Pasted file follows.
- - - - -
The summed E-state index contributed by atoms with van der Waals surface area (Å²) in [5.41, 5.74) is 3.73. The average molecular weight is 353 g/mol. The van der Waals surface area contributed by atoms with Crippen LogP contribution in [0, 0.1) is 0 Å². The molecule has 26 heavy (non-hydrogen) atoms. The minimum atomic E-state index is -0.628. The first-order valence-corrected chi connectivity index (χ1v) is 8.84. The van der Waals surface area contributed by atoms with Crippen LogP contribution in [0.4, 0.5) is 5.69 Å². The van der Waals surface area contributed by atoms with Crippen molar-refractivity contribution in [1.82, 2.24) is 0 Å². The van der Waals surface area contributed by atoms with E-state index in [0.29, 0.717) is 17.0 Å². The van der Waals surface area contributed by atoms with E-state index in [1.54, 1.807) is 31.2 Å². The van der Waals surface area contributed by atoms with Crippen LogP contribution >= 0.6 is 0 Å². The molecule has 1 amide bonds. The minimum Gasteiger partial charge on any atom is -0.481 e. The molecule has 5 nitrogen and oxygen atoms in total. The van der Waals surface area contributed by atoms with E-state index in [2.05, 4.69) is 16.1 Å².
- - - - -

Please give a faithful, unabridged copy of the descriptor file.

The summed E-state index contributed by atoms with van der Waals surface area (Å²) in [5.41, 5.74) is 3.73. The average molecular weight is 353 g/mol. The van der Waals surface area contributed by atoms with Crippen LogP contribution in [0, 0.1) is 0 Å². The molecule has 26 heavy (non-hydrogen) atoms. The minimum atomic E-state index is -0.628. The first-order valence-corrected chi connectivity index (χ1v) is 8.84. The van der Waals surface area contributed by atoms with Crippen LogP contribution in [0.4, 0.5) is 5.69 Å². The van der Waals surface area contributed by atoms with Crippen molar-refractivity contribution in [1.82, 2.24) is 0 Å². The van der Waals surface area contributed by atoms with E-state index in [0.29, 0.717) is 17.0 Å². The van der Waals surface area contributed by atoms with E-state index in [1.54, 1.807) is 31.2 Å². The van der Waals surface area contributed by atoms with Crippen LogP contribution >= 0.6 is 0 Å². The molecule has 1 amide bonds. The minimum Gasteiger partial charge on any atom is -0.481 e. The molecule has 5 nitrogen and oxygen atoms in total. The van der Waals surface area contributed by atoms with E-state index in [2.05, 4.69) is 16.1 Å².